Over several weeks, I wrote and sent variations of the following column to the nation's 20 largest newspapers, from New York to Washington to Chicago to Seattle and just about everywhere in between.
The Dallas Morning News, for instance, said on Oct. 25 that they liked it and wanted to publish it (see below). But as the election neared, they had a change of heart and refused comment. Also, The Tampa Bay Times in St. Petersburg said they'd consider it but only as a 300-word letter, and I just refused because I think it's important enough - and complicated enough - to merit a full column.
But it just goes to show you that the media, including once-powerful daily newspapers, just don't get it. They profess to represent the little guy, the average person, and contend they still give a voice to the voiceless. Yet they refuse to give a voice to those of us with more traditional views about the American Flag, our military and law enforcement officers.
Anyway, here's e-mail I received from the Dallas Morning News. It's followed by the column I wrote that apparently will never see the light of day. Don't make the mistake that I made, that so-called mainstream journalists try to be fair, that they actually give a damn about anything other than the talking points of the progressive wing of the Democratic Party.
I like this piece and I'd like to publish it. I don't have the freelance budget to pay for it, so if you are a professional freelance writer, then I will have to pass. Otherwise, we can proceed with an edit. Has this been published elsewhere?
On Tue, Oct 18, 2016 at 3:22 PM, Mike Kersmarki wrote:
TO: Dallas Morning News Viewpoints
FROM: Mike Kersmarki
RE: Proposed Op-Ed
Should Fans Boycott the NFL Over Player Protests?
By Mike Kersmarki
In light of recent terrorist attacks, record murder rates, more dead cops and riots, it seems kind of trivial to complain about a few 'silent' protests by some NFL players and others.
But let’s not kid ourselves. These millionaire athletes – especially in our crass, celebrity-driven culture - enjoy rights to express themselves that are far superior than what’s available to the rest of us mere mortals.
That can be frustrating to many hard-working Americans who feel they don't have nearly the same voice for their more traditional views about patriotism, police and our military.
One key difference is that most of us would not be able to make such public displays that disrespect our country without consequences from our employers, up to and including termination. This would certainly be true if such a protest was made by average working men and women at their workplaces or while otherwise representing their companies.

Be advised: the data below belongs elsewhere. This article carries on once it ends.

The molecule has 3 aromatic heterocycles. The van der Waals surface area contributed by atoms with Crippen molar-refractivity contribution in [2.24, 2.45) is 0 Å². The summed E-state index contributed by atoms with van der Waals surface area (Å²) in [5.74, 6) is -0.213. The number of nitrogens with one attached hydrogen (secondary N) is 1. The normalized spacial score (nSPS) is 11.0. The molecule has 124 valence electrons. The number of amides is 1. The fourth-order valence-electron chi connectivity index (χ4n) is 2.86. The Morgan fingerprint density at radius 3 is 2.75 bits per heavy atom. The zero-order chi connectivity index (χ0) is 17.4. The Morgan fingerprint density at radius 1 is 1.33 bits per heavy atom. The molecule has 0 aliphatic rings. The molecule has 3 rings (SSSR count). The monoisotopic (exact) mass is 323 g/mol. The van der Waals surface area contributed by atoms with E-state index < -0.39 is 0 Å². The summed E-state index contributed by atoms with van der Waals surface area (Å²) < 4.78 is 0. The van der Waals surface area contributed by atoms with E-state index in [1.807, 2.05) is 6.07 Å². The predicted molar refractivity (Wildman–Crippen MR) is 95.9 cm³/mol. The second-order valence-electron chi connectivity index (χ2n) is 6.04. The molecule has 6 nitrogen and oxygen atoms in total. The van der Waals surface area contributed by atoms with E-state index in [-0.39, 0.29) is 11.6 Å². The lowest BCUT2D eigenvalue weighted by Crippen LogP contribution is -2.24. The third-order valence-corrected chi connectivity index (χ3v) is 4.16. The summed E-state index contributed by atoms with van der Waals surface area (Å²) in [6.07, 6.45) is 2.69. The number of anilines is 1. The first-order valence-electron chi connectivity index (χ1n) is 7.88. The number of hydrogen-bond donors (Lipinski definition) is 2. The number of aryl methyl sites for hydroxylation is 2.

For the NFL, not so much.
The league apparently allows employees to disrespect the American Flag and our National Anthem. And there seems to be no job-site prohibitions against lumping all of our police and military into a basket of deplorables - to use current, politically acceptable speech - as if they were objects and not human beings.
At least we now have an idea about what many of these professional athletes really think of the fans who pay their salaries. By their continued actions, the protesting players show how little they respect us and our apparently irredeemable beliefs.
And these ‘minor’ acts of civil disobedience have the potential to get much worse. Call it the NFL's version of the broken-window theory and how it applies to professional athletes and the millions of impressionable kids and young adults who adore them and try to emulate everything they do.
Some of the NFL players supporting Colin Kaepernick’s choice to sit during the National Anthem have become even more militant, a trend is now filtering down to some colleges and high schools. And now that he’s become a starter again for the 49ers, the issue becomes even more focused.
These athletes and others have raised their fists just like some American medal winners did in the 1968 Olympics to support the Black Panthers – a group associated with some laudable goals but sometimes using intimidation and violence to achieve them.
Maybe such devoted emulation will inspire at least some of these 'courageous' millionaires to engage in actual free speech by taking positions far more complex than always blaming police with 'silent' gestures that, without explanation, could be interpreted by some as screams for anarchy or violence.
Anyone remember the civil disorder and riots from 1968? Do you remember how many of our cities burned?
Or how about the present-day’s so-called ‘Ferguson Effect’ that may be keeping cops from doing their jobs and helping to boost the murder rate in our major cities? It’s ironic that the 2014 riots in Ferguson, Mo., are yet another example of a false narrative that was based on events that were either untrue or exaggerated.